The Cavemen were not to play on their own records; rather, Decca brought in crack jazzmen Ronnie Scott, Dave Lee and Benny Green to accompany Steele’s vocal. Pratt and Steele would remain close to Steele, however, continuing to write many of Steele’s hardest rocking numbers – the gleefully apocalyptic “Doomsday Rock” (“the first day there’ll be lightning, the second there’ll be hail, when the third day breaks, there’ll be a big earthquake, so run for your life!”), “Cannibal Pot” and “Handful Of Songs” among them. Later, as Steele’s now unstoppable career exploded into movies, the team found itself supplying near-entire soundtracks for The Tommy Steele Story (1957) and Tommy The Toreador (1959), while the intervening The Duke Wore Jeans (1958) was itself based on a Bart/Pratt storyline.
All three movies bristle with Pratt/Bart/Steele gems; all three have dated a lot better than most period pop musicals; and, if Steele’s chart profile had begun to dip a little as the competition for home-grown rock grew stiffer, still Tommy The Toreador brought him what remains one of his all-time best-loved numbers, the irresistible singalong “Little White Bull” – the heart-warming saga of, indeed, a little white bull who could not understand why the rest of the herd called him names all the time, but who triumphed over adversity by winning his very first bullfight.
A number 6 hit in December 1959, the record cemented Steele’s reputation as one of Britain’s premier all-round entertainers, a transition that would remain the paramount ambition of most British pop stars until well into the early 1970s. Start out with the rock, shift into pop, step into movies and, Bob’s your Uncle, you’re set for life – or, as pop historian Nik Cohn wrote, “compare his saga with Elvis, and you have the precise difference between the great American and great British entertainment epic. Elvis became God. Tommy Steele made it to the London Palladium.”
Pratt’s own musical ambitions were, in many ways, sidelined by the demands of Steele’s career. However, he did form his own band, the Cottonpickers, plying folk and skiffle around the UK scene for a few years, and becoming a regular attraction on sundry BBC radio broadcasts. He was still landing the occasional acting role as well, while the success of the Tommy Steele movies ensured that he was in constant demand as a writer for various revues and television shows.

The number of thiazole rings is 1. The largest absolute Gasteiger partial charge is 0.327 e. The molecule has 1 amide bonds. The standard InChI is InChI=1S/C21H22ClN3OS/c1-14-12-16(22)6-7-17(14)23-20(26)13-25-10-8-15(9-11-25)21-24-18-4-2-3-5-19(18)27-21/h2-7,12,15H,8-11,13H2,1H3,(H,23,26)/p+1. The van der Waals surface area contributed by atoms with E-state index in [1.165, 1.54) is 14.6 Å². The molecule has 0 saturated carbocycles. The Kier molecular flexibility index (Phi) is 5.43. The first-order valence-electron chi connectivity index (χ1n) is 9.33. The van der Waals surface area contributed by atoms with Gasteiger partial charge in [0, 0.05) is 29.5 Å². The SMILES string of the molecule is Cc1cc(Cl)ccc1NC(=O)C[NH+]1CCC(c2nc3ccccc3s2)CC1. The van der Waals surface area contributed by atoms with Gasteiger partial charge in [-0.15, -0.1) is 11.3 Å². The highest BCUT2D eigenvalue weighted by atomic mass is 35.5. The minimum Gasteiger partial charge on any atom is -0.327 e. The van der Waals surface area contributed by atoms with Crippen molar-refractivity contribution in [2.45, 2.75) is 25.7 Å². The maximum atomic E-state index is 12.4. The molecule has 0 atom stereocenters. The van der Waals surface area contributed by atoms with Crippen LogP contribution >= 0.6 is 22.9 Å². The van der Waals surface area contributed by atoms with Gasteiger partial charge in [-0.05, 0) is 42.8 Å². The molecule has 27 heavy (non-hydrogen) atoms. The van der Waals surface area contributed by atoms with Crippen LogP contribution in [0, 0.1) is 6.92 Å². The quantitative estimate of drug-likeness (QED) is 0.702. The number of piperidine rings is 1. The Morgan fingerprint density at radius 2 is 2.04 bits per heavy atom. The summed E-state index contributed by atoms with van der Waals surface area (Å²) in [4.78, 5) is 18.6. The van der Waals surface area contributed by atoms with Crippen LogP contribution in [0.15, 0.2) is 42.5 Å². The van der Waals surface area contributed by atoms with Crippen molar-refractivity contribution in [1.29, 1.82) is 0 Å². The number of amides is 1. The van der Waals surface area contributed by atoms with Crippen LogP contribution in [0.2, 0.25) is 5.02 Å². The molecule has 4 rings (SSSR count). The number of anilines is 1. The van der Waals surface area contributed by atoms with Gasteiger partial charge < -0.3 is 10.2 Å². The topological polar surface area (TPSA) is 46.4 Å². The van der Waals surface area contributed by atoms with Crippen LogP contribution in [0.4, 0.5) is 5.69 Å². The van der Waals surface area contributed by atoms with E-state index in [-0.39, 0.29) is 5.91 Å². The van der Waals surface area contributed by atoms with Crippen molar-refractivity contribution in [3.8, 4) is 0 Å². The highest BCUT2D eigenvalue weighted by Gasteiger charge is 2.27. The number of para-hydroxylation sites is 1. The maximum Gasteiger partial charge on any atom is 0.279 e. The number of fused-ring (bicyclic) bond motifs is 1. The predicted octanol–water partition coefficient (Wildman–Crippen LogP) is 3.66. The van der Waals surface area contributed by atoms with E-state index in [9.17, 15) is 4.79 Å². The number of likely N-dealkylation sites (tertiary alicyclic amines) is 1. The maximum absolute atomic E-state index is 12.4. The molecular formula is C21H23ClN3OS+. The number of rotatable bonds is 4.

Slowly, however, his first love began to take precedence. Small roles in the movies The Party’s Over, This Is My Street (where he first acted alongside future Randall & Hopkirk (Deceased) regular Andre) and Roman Polanski’s epic Repulsion, were followed by a string of increasingly meaty television roles – often, remarkably, in the role of a sinister foreigner. He appeared in sundry eastern European roles in Patrick MacGoohan’s long-running Danger Man, and as a Russian diplomat in Edward Woodward’s spellbinding Callan. One television play, A Question About Hell, even cast him as a Black man!
Even on the occasions he was offered roles as a Londoner, Pratt’s rugged, and somewhat seedy-looking countenance usually placed him on the wrong side of the law – a crooked car salesman in Gideon’s Way, a insubordinate naval rating in The Champions, and so forth. Indeed, even the role that truly established him among the elite of British small screen stars, Jeff Randall in Randall & Hopkirk (Deceased), saw him maintain the downtrodden shabbiness, and potential lawlessness that had already brought him such renown – one reason why, following the series’ conclusion in late summer, 1969, Pratt decided to eschew further television roles for a time, and work in theatre instead.
Aside from a small role in an episode of UFO (the latest creation of Thunderbirds mastermind Gerry Anderson), Pratt was absent from the screens for well over a year, as he worked instead in a season of Shakespearean plays at the Mermaid Theatre in London. Beginning in 1971, however, he was seldom off the screen, turning up in such fondly remembered shows as The Expert, Hadleigh, Jason King and the children’s’ serial Arthur of the Britons. He also received wild acclaim for his starring role in the BBC play Long Voyage Out Of War, a three-part production that called upon him to age from 21 to 56.
Pratt made his last TV appearance in two episodes of the BBC semi-soap The Brothers, in 1975. He had recently been diagnosed with lung cancer and, though he continued working for as long as he could, by early 1976 he was bedridden and hospitalised. He died that July 10, just a month past his 45th birthday, and it is a testament to the sheer power of the decade-or-so he spent in the frontline of British television that, amid the myriad tributes that were paid to him in the weeks that followed, few even hinted at his earlier career in the basement of Britpop.
But still it must be said, , that not all of the music’s most prominent pioneers performed their magic in front of a microphone. Some were equally influential from far behind the scenes. And Michael Pratt, for bringing us Tommy Steele and “Rock With The Caveman,” was as vital as any.